Oscar winner Reese Witherspoon and her husband of seven years, Ryan Phillippe, were once seen as one of the most stable, grounded relationships in Hollywood.
Earlier this week, however, they announced their separation after seven years of marriage -- turning their once-golden coupledom into the latest gristle for the celebrity gossip machine.
The couple gave no reason for their breakup, but several Hollywood magazines are saying that the split had been in the works for a long time, with some saying that Phillippe was having an affair.
Us magazine, among others, says that the 32-year-old actor has been dating Abby Cornish, his 24-year-old co-star in the indie film, "Stop Loss."
Cornish has denied the report. Witherspoon and Phillippe have not responded to requests for comment on the matter, but have called for privacy for the sake of their two children.
The couple are expected to soon join a long list of high-profile figures who have had their private problems played out in a public forum for the entertainment media -- and the millions across the country who eagerly devour the latest celebrity gossip.
Karen Robinovitz, author of "The Fashionista Files: Adventures in Four-Inch Heels and Faux Pas," says for celebrities, it's just something that comes with the territory.
"Celebrities are living the dream -- the access, the money, the fashion, the beauty, the lavish vacations. When there are two of them together, it's a double dream. Everything a star does is big, something mere civilians can only fantasize about. So it goes without saying that if they love big, they break up big and quite honestly, obsessing about it makes people feel like celebrities are people, too," she said.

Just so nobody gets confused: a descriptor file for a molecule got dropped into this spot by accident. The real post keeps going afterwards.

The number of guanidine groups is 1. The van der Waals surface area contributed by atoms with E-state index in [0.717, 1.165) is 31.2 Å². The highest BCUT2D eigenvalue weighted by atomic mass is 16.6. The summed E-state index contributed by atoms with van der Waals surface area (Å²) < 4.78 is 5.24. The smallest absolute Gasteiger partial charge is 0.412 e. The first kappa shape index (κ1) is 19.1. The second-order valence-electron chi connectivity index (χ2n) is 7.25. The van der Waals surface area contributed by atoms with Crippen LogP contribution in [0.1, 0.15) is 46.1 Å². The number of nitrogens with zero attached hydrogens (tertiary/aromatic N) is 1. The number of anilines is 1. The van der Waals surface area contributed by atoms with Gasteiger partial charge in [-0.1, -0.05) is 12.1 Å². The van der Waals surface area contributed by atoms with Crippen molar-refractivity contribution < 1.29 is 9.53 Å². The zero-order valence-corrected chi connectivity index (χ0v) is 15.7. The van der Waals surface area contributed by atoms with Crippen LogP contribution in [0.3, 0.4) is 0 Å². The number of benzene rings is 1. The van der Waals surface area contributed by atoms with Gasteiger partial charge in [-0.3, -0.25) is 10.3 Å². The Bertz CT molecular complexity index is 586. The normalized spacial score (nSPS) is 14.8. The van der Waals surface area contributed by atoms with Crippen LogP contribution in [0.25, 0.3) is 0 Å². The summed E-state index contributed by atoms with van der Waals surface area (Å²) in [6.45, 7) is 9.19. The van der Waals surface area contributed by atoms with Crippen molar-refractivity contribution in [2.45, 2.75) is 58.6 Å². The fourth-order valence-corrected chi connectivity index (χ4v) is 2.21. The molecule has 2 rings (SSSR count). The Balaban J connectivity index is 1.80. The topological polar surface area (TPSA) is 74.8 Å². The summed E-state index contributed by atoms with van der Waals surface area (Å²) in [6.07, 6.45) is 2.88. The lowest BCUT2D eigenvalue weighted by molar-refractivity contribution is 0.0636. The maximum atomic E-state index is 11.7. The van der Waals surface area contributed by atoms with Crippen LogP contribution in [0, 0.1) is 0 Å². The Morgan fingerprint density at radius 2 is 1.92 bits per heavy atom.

Celebrity breakups generate high interest with readers of celebrity glossy magazines -- the biggest story of 2005 for Us Weekly was the end of Jennifer Aniston and Brad Pitt's relationship, and Pitt's subsequent romance with Angelina Jolie.
"What magazines sell best with are hookups, breakups and mess-ups," said Ken Baker, West Coast executive editor of Us Weekly. "And it's great if you have all three."
In the last several years, the market of celebrity glossy magazines has more than quadrupled in size and volume.
But the tone of some of these headlines, like the Daily News' "Reese's Marriage in Pieces" and the New York Post's "Split End for a 'Legal Blonde" seem flip if not downright callous.
The pleasure that one derives from learning about another's misery is actually a psychological condition called schadenfreude, and according to some psychologists, it's clearly connected to how we feel about celebrities.
"People like to talk about celebrities, but they love to talk about celebrities that have problems. … They admire them, and yet they're envious of them, and if the gods fall, it's a quiet moment of rejoice," said Stuart Fischoff, professor of media psychology at California State University - Los Angeles.
"There is a perception that celebrities get more than they deserve. They always get the goody bags. They always get the red carpet. … When bad things happen to them -- not terribly bad -- but when everyday bad things happen, it's an equalizer and we can identify with that. … If we can't be brought up to their level, then they can be brought down to ours," said Jennifer Taylor, a clinical psychologist at McLean Hospital.
Many feel that celebrities, because they enjoy so many good fortunes, are fair game for criticism.